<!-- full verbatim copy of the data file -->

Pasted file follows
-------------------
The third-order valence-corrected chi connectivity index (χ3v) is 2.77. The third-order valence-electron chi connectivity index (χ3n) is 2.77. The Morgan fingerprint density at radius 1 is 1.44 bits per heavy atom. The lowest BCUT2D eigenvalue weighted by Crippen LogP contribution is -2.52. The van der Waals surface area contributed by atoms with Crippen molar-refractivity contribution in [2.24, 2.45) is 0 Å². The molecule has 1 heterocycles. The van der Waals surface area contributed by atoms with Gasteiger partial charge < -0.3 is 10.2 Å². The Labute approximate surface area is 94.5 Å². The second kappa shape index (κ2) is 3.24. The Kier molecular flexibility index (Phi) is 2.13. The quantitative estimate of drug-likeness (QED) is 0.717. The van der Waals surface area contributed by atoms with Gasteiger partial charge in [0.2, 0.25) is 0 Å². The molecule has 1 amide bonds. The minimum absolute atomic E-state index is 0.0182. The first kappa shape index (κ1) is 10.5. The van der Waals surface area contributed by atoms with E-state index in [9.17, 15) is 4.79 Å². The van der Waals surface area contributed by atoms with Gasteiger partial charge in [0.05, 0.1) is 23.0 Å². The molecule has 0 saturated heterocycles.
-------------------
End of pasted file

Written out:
The third-order valence-corrected chi connectivity index (χ3v) is 2.77. The third-order valence-electron chi connectivity index (χ3n) is 2.77. The Morgan fingerprint density at radius 1 is 1.44 bits per heavy atom. The lowest BCUT2D eigenvalue weighted by Crippen LogP contribution is -2.52. The van der Waals surface area contributed by atoms with Crippen molar-refractivity contribution in [2.24, 2.45) is 0 Å². The molecule has 1 heterocycles. The van der Waals surface area contributed by atoms with Gasteiger partial charge < -0.3 is 10.2 Å². The Labute approximate surface area is 94.5 Å². The second kappa shape index (κ2) is 3.24. The Kier molecular flexibility index (Phi) is 2.13. The quantitative estimate of drug-likeness (QED) is 0.717. The van der Waals surface area contributed by atoms with Gasteiger partial charge in [0.2, 0.25) is 0 Å². The molecule has 1 amide bonds. The minimum absolute atomic E-state index is 0.0182. The first kappa shape index (κ1) is 10.5. The van der Waals surface area contributed by atoms with E-state index in [9.17, 15) is 4.79 Å². The van der Waals surface area contributed by atoms with Gasteiger partial charge in [0.05, 0.1) is 23.0 Å². The molecule has 0 saturated heterocycles.